Like many couples, my wife and I are very different people. I have an idea, then, with little planning, take a running jump at it. If it sticks, I start to hone it. My wife is a planner, weighing up the height, width and length of the jump and taking many practice runs at it before even attempting a test leap.
Neither way is right or wrong, it’s just right for the individual. Of course this causes many issues as for her it seems I bodge a lot of things and never do them right at the outset. For me, she never seems to actually commit to anything and even then, takes forever.
I do admire people who meticulously plan things; they seem to make learned decisions about ideas and issues. That said, no matter how hard I try, I just don’t have the patience for that and feel the need to get on with the task at hand.
I think the key is to embrace who you are and how you tackle things, but also continue to strive to add new facets to your modus operandi. If, like me, you’re a springer, maybe take a moment longer to asses the jump for once. If you’re a planner, maybe throw hell to the wind sometimes and take a leap of faith.
There’s no doubt we need every kind of person in life. I’ve learnt to embrace the jumper in me but surround myself with planners who give me sound advice and make me think just a little before springing.
Nowadays, I always stay open and hear good advice without dousing my inner spirit. Then, after considering the whys and wherefores, make the jump anyway. Why? Because, as regular readers will know, I’m a great believer in the adage “Spring, and the net will appear.”
OK, much to get through this month, so if I may I want to start with a little house cleaning. From 16th October, the gallery will only be open Wednesdays to Saturdays as I’m away on my annual holiday. Deborah is there for your visit and phone calls, and I’ll still be picking up emails (albeit 8 hours behind the UK). I’ll be back at the helm from November 23rd.
Secondly, I am excited to announce the first of many new partnerships THG will be undertaking in the coming year. This first is with Arnica Dental Care in Cheltenham. This ground-breaking practice is now adding art to its walls for patients and visitors to enjoy and buy and we’re excited about the chance of doing some exhibitions there, too, in the coming months.
The three artists they are working with this season are Claire Henley, Hilary Stock and Mike Hindle and you can see all their work on Arnica’s dedicated page of our site here: www.theharbourgallery.co.uk/arnica. Here’s to a wonderful partnership and great to have Arnica as part of the THG family!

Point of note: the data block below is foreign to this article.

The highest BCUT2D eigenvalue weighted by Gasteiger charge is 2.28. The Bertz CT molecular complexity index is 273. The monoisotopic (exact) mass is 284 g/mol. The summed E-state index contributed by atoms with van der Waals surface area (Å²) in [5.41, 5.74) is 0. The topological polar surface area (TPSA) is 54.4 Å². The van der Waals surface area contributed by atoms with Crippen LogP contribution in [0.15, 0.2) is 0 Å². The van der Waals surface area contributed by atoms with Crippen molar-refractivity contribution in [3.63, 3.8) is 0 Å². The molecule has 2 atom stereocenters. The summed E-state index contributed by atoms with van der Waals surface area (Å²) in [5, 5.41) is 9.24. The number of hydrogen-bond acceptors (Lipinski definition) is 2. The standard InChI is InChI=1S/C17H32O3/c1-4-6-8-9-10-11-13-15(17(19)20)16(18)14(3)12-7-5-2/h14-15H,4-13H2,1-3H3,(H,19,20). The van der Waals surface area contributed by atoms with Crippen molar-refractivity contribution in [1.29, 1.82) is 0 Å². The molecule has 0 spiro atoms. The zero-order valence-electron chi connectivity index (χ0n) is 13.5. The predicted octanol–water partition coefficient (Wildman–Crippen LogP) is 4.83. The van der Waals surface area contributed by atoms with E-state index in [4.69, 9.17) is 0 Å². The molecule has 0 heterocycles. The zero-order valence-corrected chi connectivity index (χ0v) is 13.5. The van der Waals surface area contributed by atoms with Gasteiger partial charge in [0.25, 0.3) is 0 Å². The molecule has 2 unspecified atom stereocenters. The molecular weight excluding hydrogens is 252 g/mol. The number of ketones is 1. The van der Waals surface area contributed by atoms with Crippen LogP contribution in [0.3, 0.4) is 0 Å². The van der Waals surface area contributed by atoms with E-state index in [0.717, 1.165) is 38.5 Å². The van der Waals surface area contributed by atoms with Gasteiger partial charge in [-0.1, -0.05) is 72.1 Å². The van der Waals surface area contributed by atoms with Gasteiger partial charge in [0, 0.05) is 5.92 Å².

The mighty Ilric Shetland has now sold out of his smaller sea and landscapes, so I hope to have some refreshers in from him in the coming weeks. Additionally, the ever-popular Ben Taffinder has sold like there’s no tomorrow. Luckily he’s always popping in with new works, so it’s always worth checking out his page.
Penny German pretty much sold out as well, so she’s been kind enough to rush through some more still lifes for us and that clever Stephen Higton has just finished an incredible painting of Portscatho, which we should have in shortly. Soooo want to take it home myself!
We’ve had a few newbies in from local boy, Joe Armstrong, in the last week and there are only a few more Phil Johns’ available: the last of his, sadly, as he’s now retired… booooo! And if, like me, you’re a Jill Hudson fan, then you’re in for a treat. We have seven… yes, 7 new pieces in from her. Beautiful!
We’re working on some new artist relationships at the moment and I hope to bring you news of those as the autumn and winter months progress, but in the mean time, Hilary Stock, Jenny Aitken, Ann Kelly, Andrew Thomas and the lovely Kerr Ashmore will be sure to keep your interest piqued!
Oh, and if you want to meet the lovely Claire Henley virtually, I’ve just added a short video Judith Layhe-Cook did for the Discover:Gather:Give. Enjoy!
OK, me lovelies, have a wonderful October and my next newsletter will be from my Californian hammock (I know, such a tease!)
Ciao for now!
September 2016 Newsletter
It never ceases to amaze me how bypassing the mind can bring such incredibly perfect answers to quandaries. Whether you believe there is some higher power feeding our consciousness or it’s just the power of the mind working whilst we get on with more mundane tasks, the results are astounding.
Those who’ve read my previous muses will know that my first screenplay, Marcello Marcello, was written in a ten-day flurry of unconscious writing and more recently, I was asked to come up with an idea for a 10 minutes short, which literally came to me in the middle of the night and I had written it by 6.30am; a true reflection of setting the mind a task, then leaving it to resolve it… read more.